Archive for January, 2008

5:45 Northwest Arkansas Update
January 31, 2008

The heavy snow has cleared the majority of NE OK and NW AR. Light snow is still expected across Washington and Madison counties through 6:30 p.m. Most of the snow through 7 p.m. will be confined across the Arkansas I-40 corridor; however, light snow flurries can’t be ruled out this evening. Travel may become an issue tonight as the roads freeze. Overnight lows are expected to drop into the lower 20s, so use caution.

5:45 River Valley Update
January 31, 2008

Heavy snow continues to fall across the River Valley. The snow has been very wet, and large flakes have been reported all across the area. These large flakes are accumulating quickly, so don’t be surprised to see 1 to 2 inches of snow when the snow ends. We’ll expect the heavy snow to taper off to flurries around 6:30. Fortunately, the temperatures are sitting around 33 degrees, so the roads are remaining relatively clear.

Overnight lows will fall into the 20’s, so a freeze will be expected overnight.

River Valley Snow
January 31, 2008

Van Buren, AR is now seeing snow as temperatures continue to fall. Many areas along the I-40 corridor are just now going over to a mix of wet snow and rain. This line will continue to push southward as we move into the evening. Additional cooling is now taking place due to evaporational cooling effects with the onset of a heavy batch of precipitation along with more cold air funneling in on the back side of the Low.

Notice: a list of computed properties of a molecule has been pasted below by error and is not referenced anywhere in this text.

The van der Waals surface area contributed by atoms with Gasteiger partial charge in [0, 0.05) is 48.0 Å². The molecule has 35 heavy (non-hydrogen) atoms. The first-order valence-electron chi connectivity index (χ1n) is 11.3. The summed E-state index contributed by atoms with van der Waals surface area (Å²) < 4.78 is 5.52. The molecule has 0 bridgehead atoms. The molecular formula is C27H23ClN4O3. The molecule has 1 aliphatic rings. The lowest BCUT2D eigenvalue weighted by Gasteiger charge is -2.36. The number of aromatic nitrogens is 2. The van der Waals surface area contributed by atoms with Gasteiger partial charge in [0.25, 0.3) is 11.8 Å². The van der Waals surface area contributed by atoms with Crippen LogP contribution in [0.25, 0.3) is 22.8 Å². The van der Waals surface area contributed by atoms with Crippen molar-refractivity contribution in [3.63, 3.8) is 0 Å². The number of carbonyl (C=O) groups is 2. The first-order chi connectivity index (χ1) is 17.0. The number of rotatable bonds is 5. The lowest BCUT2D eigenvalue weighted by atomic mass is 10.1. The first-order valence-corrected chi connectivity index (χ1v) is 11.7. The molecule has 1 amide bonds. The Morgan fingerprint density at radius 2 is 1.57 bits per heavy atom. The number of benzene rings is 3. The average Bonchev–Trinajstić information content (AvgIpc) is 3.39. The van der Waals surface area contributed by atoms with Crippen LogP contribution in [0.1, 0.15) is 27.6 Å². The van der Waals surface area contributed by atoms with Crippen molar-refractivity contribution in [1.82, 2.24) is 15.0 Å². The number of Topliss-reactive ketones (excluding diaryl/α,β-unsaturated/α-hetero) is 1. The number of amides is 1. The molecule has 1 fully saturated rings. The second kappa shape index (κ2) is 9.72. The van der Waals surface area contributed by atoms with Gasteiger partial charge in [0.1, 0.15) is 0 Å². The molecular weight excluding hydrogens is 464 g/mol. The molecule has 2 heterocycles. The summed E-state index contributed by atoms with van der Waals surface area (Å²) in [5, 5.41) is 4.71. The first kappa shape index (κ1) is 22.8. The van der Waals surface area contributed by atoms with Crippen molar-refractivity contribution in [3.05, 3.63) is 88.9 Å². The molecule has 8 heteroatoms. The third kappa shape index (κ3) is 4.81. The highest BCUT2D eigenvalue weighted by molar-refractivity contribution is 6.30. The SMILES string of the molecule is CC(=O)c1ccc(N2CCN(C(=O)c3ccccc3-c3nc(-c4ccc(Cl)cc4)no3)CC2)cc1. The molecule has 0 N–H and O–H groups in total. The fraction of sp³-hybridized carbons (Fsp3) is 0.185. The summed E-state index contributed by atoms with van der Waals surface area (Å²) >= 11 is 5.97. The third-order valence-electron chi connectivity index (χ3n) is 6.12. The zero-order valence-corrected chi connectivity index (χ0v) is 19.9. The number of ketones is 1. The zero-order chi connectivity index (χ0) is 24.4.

Note the circulation of the surface Low as depicted from the wind barbs. The center is now just south of the River Valley over SE OK. As more cold air continues to funnel into our area most locations will see precipitation on the frozen side of the spectrum.

Road conditions will be going downhill as we move into the overnight period! Slush and wet roadways will turn to ice and present a great threat to travel. Please remember to give yourself at least a “four second” distance between yourself and the car in front of you. Anticipate slick road conditions by giving yourself ample room to stop.

Get the latest time-table on this late January snow storm on the 5 and 6 pm shows.

Weather Pics
January 31, 2008

What an active weather day it has been across the entire area. From rain and snow to sleet and hail we have had it all. I actually heard a few rumbles of thunder near Ozark as the heaviest sleet moved through earlier this morning. Here are a few pictures from Northern Franklin county where most places have at least half a inch of total accumulation from freezing rain, sleet, and snow (as of mid-afternoon).

Snow pellets from earlier this morning on top of sleet and freezing rain

I am sure I am not the only one to notice how worked up the birds were today. This Northern Flicker was just about psychotic looking in its continuous quest to find food before the ground was covered with ice.

About .20 of freezing rain accumulation on telephone lines from early morning freezing rain and freezing drizzle during the afternoon

Here is what the county roads look like in Northern Franklin county. The combination of sleet and freezing rain/drizzle has made many secondary/county roads across the Ozarks pretty slick.

More pictures – HERE

2:00 P.M. Update
January 31, 2008

The dry slot that pushed throughout the area has moved east; more snow will be possible throughout the rest of the afternoon and evening, especially north of I-40.